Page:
I try to give individuals the benefit of the doubt when they fail to meet expectations, such as discussing the issues, helping to come up with solutions, and offering accountability to help them in the future. After living with dozens of people over the years I'm well versed in the excuses people use to shift blame or challenge the agreed upon expectations they signed at the beginning of their lease. I always tell them the same response, which is, "Show me with your behavior that you understand, not your words".
People are masters of manipulation, we've been doing it since we could cry as babies. The trick to avoid being manipulated is to pay attention to actions, and rely less on words (although written communication should always be conducted with decorum). In my experience, after age 30 is when most people have trouble with mental plasticity. They start to lose the ability to learn new ways of doing things that they've been able to get away with for so long.
As a boxing coach, the ability to adapt is incredibly important, especially in the more competitive divisions. I remember fighting a southpaw (lefty) and having more difficulty than I've ever had up until that moment. I had reached a point in my boxing where I could beat most of my opponents with my usual (righty) style; however, I noticed that whenever I fought this individual that I would struggle. He managed to draw blood from my mouth and cause many injuries that took days to heal from. I yearned to discover how to defeat my opponent without paying such high costs in fatigue and injury...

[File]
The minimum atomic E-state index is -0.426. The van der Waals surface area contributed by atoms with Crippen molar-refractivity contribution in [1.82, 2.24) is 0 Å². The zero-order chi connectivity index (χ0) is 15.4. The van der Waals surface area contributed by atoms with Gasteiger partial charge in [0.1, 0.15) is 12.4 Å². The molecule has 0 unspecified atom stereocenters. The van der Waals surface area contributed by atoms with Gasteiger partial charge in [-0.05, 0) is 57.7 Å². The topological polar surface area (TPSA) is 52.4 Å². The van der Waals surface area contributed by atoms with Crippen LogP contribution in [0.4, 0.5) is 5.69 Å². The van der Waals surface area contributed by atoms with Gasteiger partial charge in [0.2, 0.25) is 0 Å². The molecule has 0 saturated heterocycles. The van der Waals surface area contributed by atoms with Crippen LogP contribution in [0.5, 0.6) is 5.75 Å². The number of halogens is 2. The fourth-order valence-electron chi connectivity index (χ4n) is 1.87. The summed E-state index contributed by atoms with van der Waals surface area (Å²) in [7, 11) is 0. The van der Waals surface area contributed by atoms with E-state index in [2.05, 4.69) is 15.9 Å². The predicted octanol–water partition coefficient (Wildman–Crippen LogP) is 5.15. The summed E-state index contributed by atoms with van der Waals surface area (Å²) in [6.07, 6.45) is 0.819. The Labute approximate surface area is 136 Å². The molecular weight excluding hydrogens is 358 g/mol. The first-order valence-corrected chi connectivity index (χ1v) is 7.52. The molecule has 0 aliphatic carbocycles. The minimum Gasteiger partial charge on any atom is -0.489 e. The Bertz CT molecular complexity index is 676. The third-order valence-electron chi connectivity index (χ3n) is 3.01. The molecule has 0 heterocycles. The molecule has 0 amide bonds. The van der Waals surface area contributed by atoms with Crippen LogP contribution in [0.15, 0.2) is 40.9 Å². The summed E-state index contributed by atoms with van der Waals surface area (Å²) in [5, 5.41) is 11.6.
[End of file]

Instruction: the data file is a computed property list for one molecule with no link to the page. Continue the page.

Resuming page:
One day while practicing with my friends, my left shoulder started to hurt and in order to continue sparring I had to do something radical. I switched to southpaw in order to use my right arm to jab. It was initially uncomfortable, it definitely felt unnatural, but at least it did not hurt. I stuck with it until I happily discovered that there was a whole new world opening up to me as a boxer. I had completely ignored the unorthodox angles and techniques that boxing left-handed was teaching me.
While training for a competition many months later, I met my left-handed sparring partner once again. While waiting my turn in line to spar, I noticed that he struggled with other southpaw fighters since he was used to fighting mostly right-handers. When it was our turn to finally fight one another, I casually switched to southpaw and was able to pick him apart easily. By adapting to his mirror image I had learned the secrets of turning the table on my opponent which took away his advantage and gave me the ability to demolish him (and the rest of my sparring partners that day). He left with a bruised ego and a broken nose.
The ability to adapt requires the humility to admit to oneself that what I am doing is not going to work. It requires introspection, self-awareness, and the intelligence to figure out which strategy will work.
I look for these qualities in my residents. When there is a problem, we address it. Give them opportunity to correct their behavior; however, when it is clear that the individual is not able (or willing) to change I am forced to remove these serial boundary crossers from the environment.
- Luke 13:28